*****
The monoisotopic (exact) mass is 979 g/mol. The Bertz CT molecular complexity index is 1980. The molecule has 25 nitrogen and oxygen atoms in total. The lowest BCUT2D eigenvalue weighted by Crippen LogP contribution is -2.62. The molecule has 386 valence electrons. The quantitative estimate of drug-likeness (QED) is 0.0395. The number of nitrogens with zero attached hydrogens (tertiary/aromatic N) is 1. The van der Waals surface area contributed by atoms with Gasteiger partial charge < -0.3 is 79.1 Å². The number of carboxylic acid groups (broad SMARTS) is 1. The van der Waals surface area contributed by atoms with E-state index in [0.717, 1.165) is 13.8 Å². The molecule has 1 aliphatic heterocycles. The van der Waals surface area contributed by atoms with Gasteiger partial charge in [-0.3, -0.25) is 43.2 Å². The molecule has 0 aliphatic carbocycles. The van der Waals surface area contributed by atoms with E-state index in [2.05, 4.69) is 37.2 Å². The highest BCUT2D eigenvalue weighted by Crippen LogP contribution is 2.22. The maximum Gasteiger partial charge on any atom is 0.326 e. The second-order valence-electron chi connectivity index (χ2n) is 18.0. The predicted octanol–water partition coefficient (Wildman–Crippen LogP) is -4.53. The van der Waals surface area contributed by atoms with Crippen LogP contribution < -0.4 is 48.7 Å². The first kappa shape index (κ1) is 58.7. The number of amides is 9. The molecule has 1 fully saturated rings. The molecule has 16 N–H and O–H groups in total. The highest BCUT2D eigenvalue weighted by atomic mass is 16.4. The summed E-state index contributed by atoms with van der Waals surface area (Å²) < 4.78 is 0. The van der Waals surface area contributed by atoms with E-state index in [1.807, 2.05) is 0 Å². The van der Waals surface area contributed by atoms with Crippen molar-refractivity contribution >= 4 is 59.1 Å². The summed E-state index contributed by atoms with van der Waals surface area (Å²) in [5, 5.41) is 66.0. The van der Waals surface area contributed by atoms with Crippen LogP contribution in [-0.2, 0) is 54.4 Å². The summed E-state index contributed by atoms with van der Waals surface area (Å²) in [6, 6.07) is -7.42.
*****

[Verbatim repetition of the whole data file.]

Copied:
The monoisotopic (exact) mass is 979 g/mol. The Bertz CT molecular complexity index is 1980. The molecule has 25 nitrogen and oxygen atoms in total. The lowest BCUT2D eigenvalue weighted by Crippen LogP contribution is -2.62. The molecule has 386 valence electrons. The quantitative estimate of drug-likeness (QED) is 0.0395. The number of nitrogens with zero attached hydrogens (tertiary/aromatic N) is 1. The van der Waals surface area contributed by atoms with Gasteiger partial charge < -0.3 is 79.1 Å². The number of carboxylic acid groups (broad SMARTS) is 1. The van der Waals surface area contributed by atoms with E-state index in [0.717, 1.165) is 13.8 Å². The molecule has 1 aliphatic heterocycles. The van der Waals surface area contributed by atoms with Gasteiger partial charge in [-0.3, -0.25) is 43.2 Å². The molecule has 0 aliphatic carbocycles. The van der Waals surface area contributed by atoms with E-state index in [2.05, 4.69) is 37.2 Å². The highest BCUT2D eigenvalue weighted by Crippen LogP contribution is 2.22. The maximum Gasteiger partial charge on any atom is 0.326 e. The second-order valence-electron chi connectivity index (χ2n) is 18.0. The predicted octanol–water partition coefficient (Wildman–Crippen LogP) is -4.53. The van der Waals surface area contributed by atoms with Crippen LogP contribution < -0.4 is 48.7 Å². The first kappa shape index (κ1) is 58.7. The number of amides is 9. The molecule has 1 fully saturated rings. The molecule has 16 N–H and O–H groups in total. The highest BCUT2D eigenvalue weighted by atomic mass is 16.4. The summed E-state index contributed by atoms with van der Waals surface area (Å²) < 4.78 is 0. The van der Waals surface area contributed by atoms with E-state index in [1.807, 2.05) is 0 Å². The van der Waals surface area contributed by atoms with Crippen molar-refractivity contribution >= 4 is 59.1 Å². The summed E-state index contributed by atoms with van der Waals surface area (Å²) in [5, 5.41) is 66.0. The van der Waals surface area contributed by atoms with Crippen LogP contribution in [-0.2, 0) is 54.4 Å². The summed E-state index contributed by atoms with van der Waals surface area (Å²) in [6, 6.07) is -7.42.